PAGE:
From March 17 to March 27, the team at Mint Tours will be taking a small group of skiers and boarders to the Nordic regions of Finland, Norway and Sweden. And you could be one of them.

Guided by Finnish locals who have been riding here for years, you’ll ride some legendary areas including challenging off-piste, incredible backcountry, and perfect free-riding terrain.

Add some unique husky and snowmobile safaris, try your luck at ice-fishing, head into the local backcountry to go snow surfing on Ilahu Boards and bask in the amazing natural beauty of the Arctic Circle and Northern Lights.

The ultimate highlight is a snow cat trip to Låktatjåkko Mountain Lodge, Sweden’s highest located Mountain Lodge, for an unforgettable overnight experience. This fully hosted tour includes private transportation, loaded up with local knowledge on all the ‘secret’ spots to shred.

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By Eddie PellsThe Associated Press

Snowboarders now have a new way to click with their ski friends.

The typical rider’s hassle of bending down — or sitting down in the snow — to buckle boots into the bindings while skiers in their group wait could be a thing of the past.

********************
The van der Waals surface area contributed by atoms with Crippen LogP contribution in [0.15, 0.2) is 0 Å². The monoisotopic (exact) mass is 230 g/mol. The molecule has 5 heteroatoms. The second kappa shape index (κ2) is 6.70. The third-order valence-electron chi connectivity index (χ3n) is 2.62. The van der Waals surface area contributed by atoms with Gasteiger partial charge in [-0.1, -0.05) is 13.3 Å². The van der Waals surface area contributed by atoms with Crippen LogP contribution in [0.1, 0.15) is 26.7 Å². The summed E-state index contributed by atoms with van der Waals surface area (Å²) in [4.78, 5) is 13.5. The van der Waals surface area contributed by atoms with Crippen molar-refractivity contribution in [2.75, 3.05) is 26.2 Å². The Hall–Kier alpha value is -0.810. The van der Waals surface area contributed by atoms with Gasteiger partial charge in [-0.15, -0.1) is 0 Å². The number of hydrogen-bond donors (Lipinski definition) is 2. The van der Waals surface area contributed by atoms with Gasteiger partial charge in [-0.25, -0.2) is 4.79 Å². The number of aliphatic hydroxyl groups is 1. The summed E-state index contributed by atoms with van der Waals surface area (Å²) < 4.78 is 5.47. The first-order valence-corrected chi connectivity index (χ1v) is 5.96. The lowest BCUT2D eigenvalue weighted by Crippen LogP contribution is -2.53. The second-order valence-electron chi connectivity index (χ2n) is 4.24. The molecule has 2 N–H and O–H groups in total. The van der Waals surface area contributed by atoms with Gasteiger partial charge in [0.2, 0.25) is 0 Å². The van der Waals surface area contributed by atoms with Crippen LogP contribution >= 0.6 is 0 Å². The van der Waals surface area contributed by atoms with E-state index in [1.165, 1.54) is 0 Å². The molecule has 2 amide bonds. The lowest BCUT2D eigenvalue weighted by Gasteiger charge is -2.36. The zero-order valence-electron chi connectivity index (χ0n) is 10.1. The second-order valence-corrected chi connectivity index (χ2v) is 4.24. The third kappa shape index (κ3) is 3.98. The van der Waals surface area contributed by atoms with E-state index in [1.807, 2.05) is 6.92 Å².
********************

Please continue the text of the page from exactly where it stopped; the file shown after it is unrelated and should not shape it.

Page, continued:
A new technology that enables the boot to snap onto the board similar to a ski binding has the potential to inject fresh life into a sport that has been dealing with slowing growth for the last decade or so.

After more than four years of research and more than a decade of trying to find the answer to a question that has long perplexed snowboarders and manufacturers alike, Burton Snowboards is releasing its new Step-On binding — touting it as a time-saver that won’t negatively impact performance. The binding goes on sale next fall and will run between $250 and $400.

“We asked the question, ‘What if?’” said Chris Cunningham, Burton’s vice president of product. “What if I could save 30 seconds per run?”